As communication professionals, it’s not our job to set these data warehouses up. It’s not our job to make sure that they are secure and up and running. It’s not our job to manage the software that takes care of restructuring and analysis.
But it is our job to decide what public relations- and marketing data sets should go into the data warehouse — and how they should be analyzed.
The Future of PR and Marketing is Datadriven
I often hear this:
“It’s so difficult for us communications professionals to demonstrate ROI!”
“There’s so much data, but how do you make sense of it?”
“Our management doesn’t really understand the importance of ‘digital first’!”
Well, do you have a data warehouse up and running?
All future PR- and marketing-departments must learn to appreciate the value of a powerful data set. Otherwise, one of two things will happen:
Scenario #1: Your data gets lost — forever.
Scenario #2: Your data gets stored away in silos, never to be accessed again.
Example: Social Media Monitoring
What’s the point of social media monitoring?
Most organizations invest in some form of online monitoring tool. Some of these tools are quite on the expensive side, too. So why?
Most organizations are monitoring what’s being said about themselves and their competitors. Some use monitoring tools to be able to detect issues early, like tsunami buoys acting as early warning systems.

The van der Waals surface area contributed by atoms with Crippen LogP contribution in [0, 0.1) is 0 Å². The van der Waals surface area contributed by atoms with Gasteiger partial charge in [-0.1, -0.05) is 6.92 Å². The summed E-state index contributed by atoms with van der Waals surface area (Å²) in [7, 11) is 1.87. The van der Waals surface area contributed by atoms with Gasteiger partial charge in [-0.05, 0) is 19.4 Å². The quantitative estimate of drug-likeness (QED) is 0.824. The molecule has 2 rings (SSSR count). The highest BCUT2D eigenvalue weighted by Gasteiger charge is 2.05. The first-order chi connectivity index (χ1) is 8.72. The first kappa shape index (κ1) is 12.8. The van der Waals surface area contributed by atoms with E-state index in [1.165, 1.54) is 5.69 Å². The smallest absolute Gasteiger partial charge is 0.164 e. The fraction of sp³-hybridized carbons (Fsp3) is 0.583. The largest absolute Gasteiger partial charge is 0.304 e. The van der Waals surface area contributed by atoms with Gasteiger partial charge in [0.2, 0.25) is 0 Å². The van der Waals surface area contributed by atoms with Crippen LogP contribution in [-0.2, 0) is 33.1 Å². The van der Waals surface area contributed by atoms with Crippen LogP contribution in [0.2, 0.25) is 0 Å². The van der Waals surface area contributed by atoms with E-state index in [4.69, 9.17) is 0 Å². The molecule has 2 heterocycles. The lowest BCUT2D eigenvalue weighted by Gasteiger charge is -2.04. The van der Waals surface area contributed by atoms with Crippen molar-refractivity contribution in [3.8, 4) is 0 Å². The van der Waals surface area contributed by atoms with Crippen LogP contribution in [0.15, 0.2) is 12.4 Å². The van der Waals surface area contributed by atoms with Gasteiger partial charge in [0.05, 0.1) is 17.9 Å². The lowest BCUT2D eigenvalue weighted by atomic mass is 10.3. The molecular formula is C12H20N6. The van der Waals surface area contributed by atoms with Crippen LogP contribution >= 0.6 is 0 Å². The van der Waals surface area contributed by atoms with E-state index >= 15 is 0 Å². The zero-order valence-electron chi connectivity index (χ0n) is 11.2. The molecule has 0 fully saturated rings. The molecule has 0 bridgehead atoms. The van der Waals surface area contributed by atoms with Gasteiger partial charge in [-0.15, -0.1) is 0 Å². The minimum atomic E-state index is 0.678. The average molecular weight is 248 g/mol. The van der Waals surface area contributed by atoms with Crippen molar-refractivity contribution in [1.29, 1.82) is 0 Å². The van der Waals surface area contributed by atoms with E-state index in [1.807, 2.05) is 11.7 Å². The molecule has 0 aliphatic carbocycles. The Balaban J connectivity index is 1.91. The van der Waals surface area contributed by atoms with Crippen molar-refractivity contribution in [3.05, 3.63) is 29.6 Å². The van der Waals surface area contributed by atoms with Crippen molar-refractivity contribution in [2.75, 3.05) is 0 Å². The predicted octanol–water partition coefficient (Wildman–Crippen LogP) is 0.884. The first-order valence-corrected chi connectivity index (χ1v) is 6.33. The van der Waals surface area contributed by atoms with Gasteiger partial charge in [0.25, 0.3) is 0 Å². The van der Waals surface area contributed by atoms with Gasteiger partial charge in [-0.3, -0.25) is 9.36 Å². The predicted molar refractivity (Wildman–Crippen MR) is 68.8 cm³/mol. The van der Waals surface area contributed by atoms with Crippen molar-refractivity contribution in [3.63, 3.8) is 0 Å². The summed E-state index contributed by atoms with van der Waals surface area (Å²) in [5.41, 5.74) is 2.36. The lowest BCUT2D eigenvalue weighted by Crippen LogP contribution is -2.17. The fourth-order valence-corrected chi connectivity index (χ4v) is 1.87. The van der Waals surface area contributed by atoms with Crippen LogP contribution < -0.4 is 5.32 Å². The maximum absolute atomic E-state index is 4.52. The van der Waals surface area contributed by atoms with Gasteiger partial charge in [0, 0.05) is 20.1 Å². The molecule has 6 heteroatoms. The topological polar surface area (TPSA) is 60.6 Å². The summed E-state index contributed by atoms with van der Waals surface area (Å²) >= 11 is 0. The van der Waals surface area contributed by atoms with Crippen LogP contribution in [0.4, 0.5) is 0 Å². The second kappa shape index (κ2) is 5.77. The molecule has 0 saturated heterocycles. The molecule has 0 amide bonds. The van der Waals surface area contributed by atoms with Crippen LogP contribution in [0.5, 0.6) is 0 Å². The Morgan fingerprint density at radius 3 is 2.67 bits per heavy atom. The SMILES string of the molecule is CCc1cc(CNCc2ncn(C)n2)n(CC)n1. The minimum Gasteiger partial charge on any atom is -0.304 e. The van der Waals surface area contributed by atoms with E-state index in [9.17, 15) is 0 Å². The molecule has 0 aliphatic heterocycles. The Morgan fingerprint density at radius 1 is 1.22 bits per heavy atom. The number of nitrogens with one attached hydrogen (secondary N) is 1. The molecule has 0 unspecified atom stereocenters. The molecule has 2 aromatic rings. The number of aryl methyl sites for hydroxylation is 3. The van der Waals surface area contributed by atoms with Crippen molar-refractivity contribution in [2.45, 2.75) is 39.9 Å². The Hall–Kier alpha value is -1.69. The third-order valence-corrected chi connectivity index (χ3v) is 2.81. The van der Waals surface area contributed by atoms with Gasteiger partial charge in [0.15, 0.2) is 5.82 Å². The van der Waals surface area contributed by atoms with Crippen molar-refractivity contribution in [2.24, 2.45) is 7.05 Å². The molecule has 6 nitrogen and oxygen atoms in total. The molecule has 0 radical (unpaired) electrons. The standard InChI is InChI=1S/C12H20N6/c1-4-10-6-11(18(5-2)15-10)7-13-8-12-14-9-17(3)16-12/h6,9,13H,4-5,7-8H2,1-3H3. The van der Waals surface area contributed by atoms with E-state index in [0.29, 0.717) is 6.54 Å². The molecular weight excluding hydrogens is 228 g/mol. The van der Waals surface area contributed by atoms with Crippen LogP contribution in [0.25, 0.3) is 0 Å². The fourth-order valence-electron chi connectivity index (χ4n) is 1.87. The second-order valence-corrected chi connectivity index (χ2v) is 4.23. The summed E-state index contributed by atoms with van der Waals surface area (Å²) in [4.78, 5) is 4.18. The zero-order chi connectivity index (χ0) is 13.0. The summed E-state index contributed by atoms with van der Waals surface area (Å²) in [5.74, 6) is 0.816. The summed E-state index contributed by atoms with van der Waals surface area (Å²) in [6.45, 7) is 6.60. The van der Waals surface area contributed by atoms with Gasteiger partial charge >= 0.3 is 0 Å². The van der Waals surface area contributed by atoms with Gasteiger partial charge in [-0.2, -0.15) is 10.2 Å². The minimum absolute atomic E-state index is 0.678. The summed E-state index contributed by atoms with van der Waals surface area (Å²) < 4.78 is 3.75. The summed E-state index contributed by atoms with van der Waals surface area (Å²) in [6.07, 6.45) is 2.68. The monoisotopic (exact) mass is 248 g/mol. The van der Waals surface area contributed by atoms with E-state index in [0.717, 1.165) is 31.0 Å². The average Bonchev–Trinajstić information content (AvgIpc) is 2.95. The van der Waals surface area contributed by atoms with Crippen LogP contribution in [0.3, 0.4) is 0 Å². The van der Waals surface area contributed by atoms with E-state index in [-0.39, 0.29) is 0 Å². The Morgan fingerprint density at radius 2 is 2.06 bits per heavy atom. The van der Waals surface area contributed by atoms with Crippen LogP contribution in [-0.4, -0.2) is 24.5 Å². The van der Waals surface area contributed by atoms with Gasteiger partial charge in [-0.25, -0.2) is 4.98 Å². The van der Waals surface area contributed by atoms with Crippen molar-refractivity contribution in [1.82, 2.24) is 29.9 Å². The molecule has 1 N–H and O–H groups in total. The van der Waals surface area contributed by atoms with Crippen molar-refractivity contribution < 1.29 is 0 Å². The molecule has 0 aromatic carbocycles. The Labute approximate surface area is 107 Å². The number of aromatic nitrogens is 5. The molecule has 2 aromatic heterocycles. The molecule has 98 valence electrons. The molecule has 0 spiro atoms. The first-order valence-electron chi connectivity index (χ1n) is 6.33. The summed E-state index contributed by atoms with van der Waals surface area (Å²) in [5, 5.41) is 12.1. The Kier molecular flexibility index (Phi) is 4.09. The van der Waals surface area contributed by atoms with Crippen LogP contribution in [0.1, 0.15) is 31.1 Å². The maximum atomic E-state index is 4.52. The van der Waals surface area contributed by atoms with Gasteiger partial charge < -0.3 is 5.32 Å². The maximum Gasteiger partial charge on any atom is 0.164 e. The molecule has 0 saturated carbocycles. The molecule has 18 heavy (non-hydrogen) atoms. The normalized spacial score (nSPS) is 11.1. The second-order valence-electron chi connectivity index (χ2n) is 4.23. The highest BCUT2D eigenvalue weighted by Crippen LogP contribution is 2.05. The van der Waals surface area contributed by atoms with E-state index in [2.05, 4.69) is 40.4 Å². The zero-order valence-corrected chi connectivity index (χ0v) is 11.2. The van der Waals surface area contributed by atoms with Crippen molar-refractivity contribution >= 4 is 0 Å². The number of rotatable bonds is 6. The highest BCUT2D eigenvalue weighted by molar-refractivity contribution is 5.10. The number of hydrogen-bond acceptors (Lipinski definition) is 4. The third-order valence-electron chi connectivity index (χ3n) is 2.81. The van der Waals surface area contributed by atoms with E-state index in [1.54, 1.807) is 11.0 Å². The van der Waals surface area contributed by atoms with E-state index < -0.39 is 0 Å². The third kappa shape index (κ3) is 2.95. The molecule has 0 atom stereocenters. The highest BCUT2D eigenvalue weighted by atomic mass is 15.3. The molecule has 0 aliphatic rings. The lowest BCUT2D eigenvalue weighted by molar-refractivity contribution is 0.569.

And that’s all well and good.
But that’s not the real power of analyzing social media data. The real power is social media intelligence.
(The term is used by Whispr Group, a social media intelligence firm in New York and Stockholm, where I was the COO and lead strategist between 2010-2013.)
Here’s the thing:
The real power of social media monitoring lies in the analysis of historical data. And to analyze historical data, you must store your data sets in an accessible way.
Imagine if you could analyze relevant data from years and years back. What otherwise hidden secrets and patterns would you find?
(Now, most social networks and monitoring tools have their own native insight dashboards, but these are often more or less useless for any type of serious analysis. These tools don’t know anything about your business strategy and all they can provide are generic reports that look the same for everyone.)
Evolution = Survival through Adaptation
For many communications professionals, ‘datadriven PR- and marketing’ is indeed a scary concept.
I get it — I truly do.
I used to be an avid hater of spreadsheets, too. To some extent, I still am.
But despite the fact that there are new channels, new tools, and new behaviors, what constitutes strategic communication haven’t changed at all. The basic tenets of communication are still the same; it’s still what you know and love.
Setting up a data warehouse is a one-time project, and then it mostly runs by itself. (And when it doesn’t, your new best friends over at the IT department will do their best to fix it for you.)
You get to do the fun part — diving into the data, creatively looking for answers, and coming up with next steps.
What’s your take on datadriven PR and marketing? Please share in the comment section.